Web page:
Women with high blood pressure during pregnancy face future of complications

Jan 29, 2009

Chronic hypertension, diabetes and blood clots are more likely in otherwise healthy women who experienced complications due to hypertension such as preeclampsia in their first pregnancies, according to Yale School of Medicine researchers working in collaboration with the University of Copenhagen, Denmark.

The findings are presented in an abstract at the Society for Maternal Fetal Medicine Scientific meetings in San Diego, Calif., by lead author Jacob Alexander Lykke, M.D., of the University of Copenhagen. They show that women who have had two pregnancies complicated by preeclampsia are at an even higher risk of hypertension after pregnancy.

The investigators conducted a retrospective study of over 11 million women who gave birth in Denmark from 1978 to 2007. Of those women with preeclampsia, a complication of pregnancy linked to life-threatening cardiovascular disease, the risks of subsequent hypertension risks were compounded with each affected pregnancy.

"The only reliable treatment for preeclampsia is delivery of the baby," said senior author Michael J. Paidas, M.D., associate professor and director of the Program for Thrombosis and Hemostasis in Women's Health in the Department of Obstetrics, Gynecology & Reproductive Sciences at Yale. "But while delivery may 'cure' preeclampsia in the moment, these mothers are at high risk of chronic hypertension, type 2 diabetes mellitus and blood clots for the rest of their lives."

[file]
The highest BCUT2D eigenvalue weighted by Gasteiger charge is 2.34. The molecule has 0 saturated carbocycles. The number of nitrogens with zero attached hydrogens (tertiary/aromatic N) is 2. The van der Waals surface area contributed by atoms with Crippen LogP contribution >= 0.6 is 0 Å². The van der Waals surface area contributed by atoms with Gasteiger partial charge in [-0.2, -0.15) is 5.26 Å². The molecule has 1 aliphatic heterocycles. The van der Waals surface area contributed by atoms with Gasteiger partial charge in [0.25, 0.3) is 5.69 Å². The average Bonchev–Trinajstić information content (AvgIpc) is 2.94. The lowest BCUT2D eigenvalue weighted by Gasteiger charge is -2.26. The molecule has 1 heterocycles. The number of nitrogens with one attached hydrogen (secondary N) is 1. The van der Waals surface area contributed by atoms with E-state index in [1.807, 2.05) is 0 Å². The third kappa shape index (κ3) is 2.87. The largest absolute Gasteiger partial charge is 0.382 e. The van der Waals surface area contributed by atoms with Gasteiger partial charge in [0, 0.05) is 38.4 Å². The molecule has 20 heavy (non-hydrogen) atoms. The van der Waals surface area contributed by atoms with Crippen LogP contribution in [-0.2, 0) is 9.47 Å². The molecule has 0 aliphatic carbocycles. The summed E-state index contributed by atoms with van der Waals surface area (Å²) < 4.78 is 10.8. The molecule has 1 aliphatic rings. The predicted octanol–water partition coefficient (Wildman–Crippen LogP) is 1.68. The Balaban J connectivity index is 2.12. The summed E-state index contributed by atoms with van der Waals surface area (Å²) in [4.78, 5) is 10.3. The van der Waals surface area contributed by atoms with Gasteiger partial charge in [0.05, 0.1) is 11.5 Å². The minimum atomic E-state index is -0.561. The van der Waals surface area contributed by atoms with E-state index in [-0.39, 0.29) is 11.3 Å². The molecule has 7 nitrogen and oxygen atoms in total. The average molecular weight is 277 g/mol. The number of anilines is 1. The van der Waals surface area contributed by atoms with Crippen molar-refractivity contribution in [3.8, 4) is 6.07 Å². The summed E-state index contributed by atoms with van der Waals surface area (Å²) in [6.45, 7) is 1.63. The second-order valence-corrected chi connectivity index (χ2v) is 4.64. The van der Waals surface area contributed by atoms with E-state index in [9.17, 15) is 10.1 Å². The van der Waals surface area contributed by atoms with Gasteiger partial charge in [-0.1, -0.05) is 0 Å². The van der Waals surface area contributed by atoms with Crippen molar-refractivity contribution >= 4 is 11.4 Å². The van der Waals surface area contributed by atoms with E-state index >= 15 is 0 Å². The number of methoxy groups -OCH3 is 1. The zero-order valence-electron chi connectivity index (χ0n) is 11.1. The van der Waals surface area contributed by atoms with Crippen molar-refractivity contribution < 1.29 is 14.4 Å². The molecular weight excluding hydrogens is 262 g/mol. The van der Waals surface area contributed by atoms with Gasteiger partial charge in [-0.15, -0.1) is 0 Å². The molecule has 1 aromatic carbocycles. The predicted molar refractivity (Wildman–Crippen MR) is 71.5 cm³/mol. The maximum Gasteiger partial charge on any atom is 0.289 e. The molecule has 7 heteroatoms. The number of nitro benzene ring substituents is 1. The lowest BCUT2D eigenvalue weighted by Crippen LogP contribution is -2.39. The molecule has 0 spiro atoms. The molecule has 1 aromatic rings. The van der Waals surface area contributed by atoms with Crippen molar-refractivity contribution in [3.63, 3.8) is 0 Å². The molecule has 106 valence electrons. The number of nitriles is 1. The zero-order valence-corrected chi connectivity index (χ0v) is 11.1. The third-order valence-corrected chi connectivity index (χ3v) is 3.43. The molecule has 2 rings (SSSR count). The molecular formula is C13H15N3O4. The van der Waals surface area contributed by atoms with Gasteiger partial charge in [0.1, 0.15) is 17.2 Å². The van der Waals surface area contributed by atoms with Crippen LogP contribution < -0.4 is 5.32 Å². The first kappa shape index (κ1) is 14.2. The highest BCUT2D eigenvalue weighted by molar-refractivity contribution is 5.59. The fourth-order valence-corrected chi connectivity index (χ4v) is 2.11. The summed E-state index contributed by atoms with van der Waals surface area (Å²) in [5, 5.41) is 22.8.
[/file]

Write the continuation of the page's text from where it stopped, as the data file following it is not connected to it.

Paidas said the research adds to growing data on the link between hypertensive pregnancy disorders and subsequent death and ischemic heart disease. Paidas and the research team are conducting ongoing studies to explore the genetic links between pregnancy complications, cardiovascular disease and diabetes.

Source: Yale University

Explore further: Terrorist attacks decrease fertility levels, says new research

add to favorites email to friend print save as pdf

Related Stories

Seniors' sex lives are up -- and so are STD cases

May 17, 2011

Across the nation, and especially in communities that attract a lot of older Americans, the free-love generation is continuing to enjoy an active - if not always healthy - sex life.

Pregnant women at risk of Vitamin D deficiency

Apr 05, 2011

(PhysOrg.com) -- Pregnant women with low levels of vitamin D are more likely to develop gestational diabetes, and, their babies are more prone to bone weakness, according to a study and editorial published in the latest issue ...

Recommended for you

US seniors' health poorest, global survey shows

15 minutes ago

(HealthDay)— Seniors in America have more chronic health problems and take more medications than seniors in 10 other industrialized countries do, according to a new global survey. The United States also ...

New survey of employers about the health insurance market

1 hour ago

A new nationally representative survey of employers—the largest purchasers of health care in the country— shows that most are unfamiliar with objective metrics of health plan quality information. The survey, conducted ...

Running really can keep you young, study says

4 hours ago

If you are an active senior who wants to stay younger, keep on running. A new study involving the University of Colorado Boulder and Humboldt State University shows that senior citizens who run several times ...

User comments : 0

Please sign in to add a comment. Registration is free, and takes less than a minute. Read more

Click here to reset your password.
Sign in to get notified via email when new comments are made.